SUNConferences, LSSA / SAALA / SAALT Joint Annual Conference 2013

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Great Expectations and realistic planning: English language development planning in Guinea West-Africa
Annamarie Mostert, Ria De Villiers

Last modified: 2013-06-28


Planning for English language learning in many developing countries raises hopes of increased participation in a globalising world. The development and management of effective English language teaching policies in response to these expectations have sparked new directions in the field of language policy and planning (Baldauf, 2005). This paper aims to explore a growing focus in language policy and planning (LPP) namely, compulsory early foreign language learning, especially English.

In doing so, it presents the following four considerations for developing realistic English language planning and policies. Firstly, LPP should be well-informed about the complexities of English learning and teaching in the multilingual contexts of developing countries. Secondly, the goals of status, corpus, language-in-education and prestige planning need to be made explicit to all role players (overt planning). Thirdly, planning should happen at different levels of the education system (macro-, meso- and micro planning). Fourthly, language-in-education planning needs to be context-sensitive and process-oriented for effective English learning and teaching in urban, semi-urban and rural schools.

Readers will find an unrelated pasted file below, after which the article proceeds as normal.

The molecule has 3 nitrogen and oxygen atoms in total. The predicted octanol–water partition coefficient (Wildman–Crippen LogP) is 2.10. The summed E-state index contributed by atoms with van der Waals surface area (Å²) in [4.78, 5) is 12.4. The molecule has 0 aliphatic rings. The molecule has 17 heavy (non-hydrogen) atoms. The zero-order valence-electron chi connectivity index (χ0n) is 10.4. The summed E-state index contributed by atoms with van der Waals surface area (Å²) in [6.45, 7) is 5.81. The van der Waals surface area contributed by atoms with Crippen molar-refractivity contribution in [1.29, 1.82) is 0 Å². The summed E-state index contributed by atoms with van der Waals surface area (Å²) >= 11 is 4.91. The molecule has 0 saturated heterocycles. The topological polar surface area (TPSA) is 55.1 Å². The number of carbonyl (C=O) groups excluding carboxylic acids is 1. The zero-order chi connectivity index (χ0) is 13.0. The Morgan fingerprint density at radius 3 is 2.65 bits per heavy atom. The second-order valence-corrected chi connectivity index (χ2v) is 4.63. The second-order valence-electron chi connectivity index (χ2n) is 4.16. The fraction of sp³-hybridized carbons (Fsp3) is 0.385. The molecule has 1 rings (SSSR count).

These four considerations for realistic planning are informed by research of the relevant literature (Hovens, 2002; Van Els, 2005; Ager, 2005; Ellis, 2008; Coleman, 2011). A case study conducted in November 2012 further informs this discussion with recent empirical data. The Minister of Education of the Social Democratic Republic of Guinea West-Africa requested a survey of current English learning and teaching from Grades 7 to 13 to plan and develop sustainable, effective programmes. Rich sets of qualitative and quantitative data were collected from 339 respondents who offered diverse perspectives on English learning and teaching at the following four levels of the education system: national; regional; préfecturial and school level. The context, input, process and output categories of the process-oriented CIPO Model for effective schooling (Scheerens, 1991) provided a comprehensive data analysis framework. At present, this model is used internationally for systemic and school evaluation by the Department of Education of Flanders. The education indicators of the South African Basic Department of Education are also derived from this model for school effectiveness. The CIPO Model structures the presentation of findings and recommendations on more realistic English development planning in Guinea West-Africa.